Sports Injuries & Trigger Point Acupuncture We are all being encouraged to get more active but, with increased activity, comes the risk of injuries and pain. Physiotherapy offers an integrated approach to sports injuries, combining acupuncture and manual therapy for the treatment of pain and inflammation, which will help get you up and running again. Acupuncture works by stimulating the body’s own chemical response which aids recovery and rehabilitation. Trigger point acupuncture (also known as dry needling) is becoming increasingly popular in the sporting world due to the rapid effect it has on pain arising from tense muscles and myofascial tissue. A trigger point is a hyper-sensitised area within a muscle, which is generally tender to touch and taut on palpation. The pain may be felt some distance from the trigger point. For example, the brachialis muscle in the upper arm can refer pain to the wrist. Studies have shown that needling deactivates the trigger point and enables the tense muscle to ease and lengthen. The physical act of needling into the myofascial or muscle tissue, and stimulating it by twisting the needle, stretches the tissue in relation to the surrounding areas. What does it feel like? Many people wonder – or even worry about – what this procedure feels like. As the needle is inserted, a slight momentary pin-prick sensation may be felt, followed by a deep ache, tingling or warmth. This is a positive response as it shows that the body’s pain relief mechanisms have been stimulated. There may also be a twitch response in the trigger point which indicates the needle is in the affected area.  Physiotherapists here...

Scars….More than just skin deep???

The resulting scar following surgery, injury or trauma can have significant consequences; far greater than what is seen on the superficial surface. Adhesions from the scar can form and attach to bones, muscles, ligaments, tendons and even organs; this can then effect the function of these structures. Sensation can be lost or an area can become hypersensitive around the scar site, causing pain and aversion to touching the area or even having clothing touching the area. A scar that is puckered or red may well have developed these adhesions. Scar massage aims to improve circulation, flexibility and break down the adhesions to encourage the scar to function “normally”, resulting in a better appearance, reduction in pain and improved functioning of the scar and surrounding tissues. It takes 2 years for a scar to fully mature but even after this point scar massage can improve the situation. Here at The Iveson Clinic we offer scar massage, call today to book in your appointment on 01787 374964....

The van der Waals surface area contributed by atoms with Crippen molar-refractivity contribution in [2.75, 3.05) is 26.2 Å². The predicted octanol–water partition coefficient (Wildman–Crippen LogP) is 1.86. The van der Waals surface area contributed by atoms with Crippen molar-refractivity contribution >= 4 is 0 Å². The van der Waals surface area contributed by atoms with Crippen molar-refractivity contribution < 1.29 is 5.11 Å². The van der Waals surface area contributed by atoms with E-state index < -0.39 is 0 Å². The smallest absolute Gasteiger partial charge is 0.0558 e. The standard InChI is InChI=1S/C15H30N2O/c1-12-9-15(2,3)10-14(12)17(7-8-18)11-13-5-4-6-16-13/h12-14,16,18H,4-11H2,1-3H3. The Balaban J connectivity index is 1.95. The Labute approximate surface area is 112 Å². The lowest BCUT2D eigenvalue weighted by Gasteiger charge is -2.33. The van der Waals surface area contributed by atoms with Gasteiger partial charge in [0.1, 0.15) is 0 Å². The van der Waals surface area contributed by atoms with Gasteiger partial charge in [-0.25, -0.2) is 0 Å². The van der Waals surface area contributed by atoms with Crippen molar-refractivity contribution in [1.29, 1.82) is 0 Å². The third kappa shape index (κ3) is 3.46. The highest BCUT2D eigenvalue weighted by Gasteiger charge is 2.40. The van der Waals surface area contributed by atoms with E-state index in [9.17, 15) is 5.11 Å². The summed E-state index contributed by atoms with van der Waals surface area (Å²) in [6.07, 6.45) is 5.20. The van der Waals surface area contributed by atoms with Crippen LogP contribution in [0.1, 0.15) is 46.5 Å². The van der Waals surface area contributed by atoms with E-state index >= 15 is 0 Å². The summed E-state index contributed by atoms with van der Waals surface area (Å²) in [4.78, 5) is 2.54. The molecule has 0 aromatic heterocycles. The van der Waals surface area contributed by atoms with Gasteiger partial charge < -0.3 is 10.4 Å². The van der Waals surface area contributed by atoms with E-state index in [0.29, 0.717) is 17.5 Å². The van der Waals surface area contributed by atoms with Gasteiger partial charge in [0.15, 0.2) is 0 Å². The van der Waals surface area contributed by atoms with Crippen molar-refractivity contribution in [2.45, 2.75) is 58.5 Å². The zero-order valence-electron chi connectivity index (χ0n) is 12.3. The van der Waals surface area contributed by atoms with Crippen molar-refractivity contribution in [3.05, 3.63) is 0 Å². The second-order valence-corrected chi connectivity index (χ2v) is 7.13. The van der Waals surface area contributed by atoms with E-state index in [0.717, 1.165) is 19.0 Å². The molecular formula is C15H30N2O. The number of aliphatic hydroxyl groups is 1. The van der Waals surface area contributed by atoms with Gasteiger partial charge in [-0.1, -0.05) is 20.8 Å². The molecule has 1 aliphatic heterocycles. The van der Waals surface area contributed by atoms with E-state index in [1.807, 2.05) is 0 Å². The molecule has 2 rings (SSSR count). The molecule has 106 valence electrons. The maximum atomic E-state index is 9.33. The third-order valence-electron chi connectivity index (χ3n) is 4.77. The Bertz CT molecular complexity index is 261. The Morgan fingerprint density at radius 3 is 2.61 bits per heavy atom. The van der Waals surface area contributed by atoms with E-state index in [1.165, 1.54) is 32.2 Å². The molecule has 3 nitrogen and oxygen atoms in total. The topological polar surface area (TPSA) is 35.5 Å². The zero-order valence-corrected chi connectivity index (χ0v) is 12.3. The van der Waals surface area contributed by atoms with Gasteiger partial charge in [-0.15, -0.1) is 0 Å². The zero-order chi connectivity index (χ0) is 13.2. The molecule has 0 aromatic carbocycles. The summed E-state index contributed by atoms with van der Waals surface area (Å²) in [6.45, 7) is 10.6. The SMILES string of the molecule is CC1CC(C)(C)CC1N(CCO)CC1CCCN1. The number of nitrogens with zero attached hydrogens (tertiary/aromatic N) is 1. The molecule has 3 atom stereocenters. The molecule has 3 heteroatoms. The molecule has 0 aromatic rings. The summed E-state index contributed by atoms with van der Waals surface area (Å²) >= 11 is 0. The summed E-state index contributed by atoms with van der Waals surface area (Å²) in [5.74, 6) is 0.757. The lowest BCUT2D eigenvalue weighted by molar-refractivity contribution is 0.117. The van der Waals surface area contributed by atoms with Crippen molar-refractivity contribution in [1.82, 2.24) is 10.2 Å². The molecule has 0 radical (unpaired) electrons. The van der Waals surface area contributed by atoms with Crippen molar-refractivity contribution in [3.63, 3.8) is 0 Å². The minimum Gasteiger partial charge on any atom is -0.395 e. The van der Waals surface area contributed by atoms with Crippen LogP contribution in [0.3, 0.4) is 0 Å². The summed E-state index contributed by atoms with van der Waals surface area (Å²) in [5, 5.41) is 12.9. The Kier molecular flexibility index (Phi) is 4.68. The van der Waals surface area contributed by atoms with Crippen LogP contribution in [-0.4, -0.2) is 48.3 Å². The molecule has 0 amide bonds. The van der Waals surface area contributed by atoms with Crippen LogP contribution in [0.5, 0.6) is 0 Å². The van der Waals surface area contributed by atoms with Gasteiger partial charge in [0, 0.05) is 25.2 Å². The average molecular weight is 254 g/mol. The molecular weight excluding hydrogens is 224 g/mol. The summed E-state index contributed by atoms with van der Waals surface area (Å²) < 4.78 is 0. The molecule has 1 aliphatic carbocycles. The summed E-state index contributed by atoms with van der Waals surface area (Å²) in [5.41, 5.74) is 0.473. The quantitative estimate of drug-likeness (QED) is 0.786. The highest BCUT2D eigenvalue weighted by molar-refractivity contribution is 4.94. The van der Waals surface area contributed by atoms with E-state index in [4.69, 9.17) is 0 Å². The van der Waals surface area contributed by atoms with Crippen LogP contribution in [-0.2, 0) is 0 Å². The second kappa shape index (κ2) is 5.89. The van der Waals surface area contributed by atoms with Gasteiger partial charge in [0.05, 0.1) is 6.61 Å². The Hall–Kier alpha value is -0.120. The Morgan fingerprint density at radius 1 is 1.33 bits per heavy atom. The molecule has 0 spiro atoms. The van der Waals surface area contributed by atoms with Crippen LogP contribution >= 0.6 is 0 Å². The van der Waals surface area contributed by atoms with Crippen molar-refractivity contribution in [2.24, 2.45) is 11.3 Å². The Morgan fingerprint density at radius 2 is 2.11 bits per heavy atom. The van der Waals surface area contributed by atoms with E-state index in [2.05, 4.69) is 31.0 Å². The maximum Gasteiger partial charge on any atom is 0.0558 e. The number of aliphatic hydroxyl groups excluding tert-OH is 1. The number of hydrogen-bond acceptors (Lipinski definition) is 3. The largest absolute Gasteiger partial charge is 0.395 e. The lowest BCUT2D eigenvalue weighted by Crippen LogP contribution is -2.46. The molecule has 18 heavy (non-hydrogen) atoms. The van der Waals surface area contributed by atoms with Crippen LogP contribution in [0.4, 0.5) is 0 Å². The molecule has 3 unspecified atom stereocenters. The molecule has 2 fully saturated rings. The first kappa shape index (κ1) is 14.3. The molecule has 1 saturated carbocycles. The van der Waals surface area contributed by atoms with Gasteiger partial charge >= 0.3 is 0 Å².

The Iveson Clinic – * Autumn Giveaway *

              In celebration of approaching our 5000th patient, we are delighted to offer this Autumnal Giveaway. The Iveson Clinic is based in Long Melford, offering Physiotherapy , Chiropractic and Acupuncture treatment, by widely experienced practitioners.  Our giveaway, which is worth £45 , includes: Kinesiology tape, Ice Pack, Wheat Pack, Candle, £10 Gift Voucher, Pen and Credit card cover To be in with a chance of winning this prize: Like and comment on this post on our Facebook page Like The Iveson Clinic Facebook page  and even better, share it with your friends.  Once we have reached 200 likes, we will draw the lucky winner and the name will be posted on our Facebook page. Good luck !...

Do You Need a Knee Arthroscopy?

Developments in the Treatment of Degenerative Knee Arthritis & Meniscal Tears For many years knee arthroscopy has been used for patients with persistent knee pain, instability due to a torn meniscus, debridement (removal of loose bodies within the knee) and for diagnostic purposes. It was considered a good option as it was keyhole surgery, thus reducing the risk of infection and speeding up post-operative recovery. Previously arthroscopy was an open procedure, involving a larger incision and an elongated recovery period. However, recent clinical trials have studied patient recovery times and outcomes when treating degenerative meniscus tears with arthroscopy versus a combination of physiotherapy and exercise (Brignardello-Peterson, Guyatt BMJ 2017 – see link below for more details). The conclusion was that knee arthroscopy was not the most effective treatment. Also, a large trial in 2016 found there was no further benefit from arthroscopy compared to a programme of physiotherapy and exercise over a 12-month review period. Here at The Iveson Clinic, when a patient presents with an arthritic knee or cartilage degeneration, we would start with a detailed assessment and examination of the knee. We would also observe the patient’s general posture, particularly with regard to foot alignment. Findings are then discussed with the patient and a treatment plan is made. Advice includes avoiding kneeling, twisting on a stationary foot, squatting or any activity that aggravates the condition. If the knee is warm, swollen and inflamed, treatment is offered to aid recovery such as ice, acupuncture and soft tissue massage. The patient will also be offered a personalised, graduated exercise programme to strengthen the muscles supporting the knee joint. With compliance to the treatment and the home...
Visit Us On FacebookVisit Us On Linkedin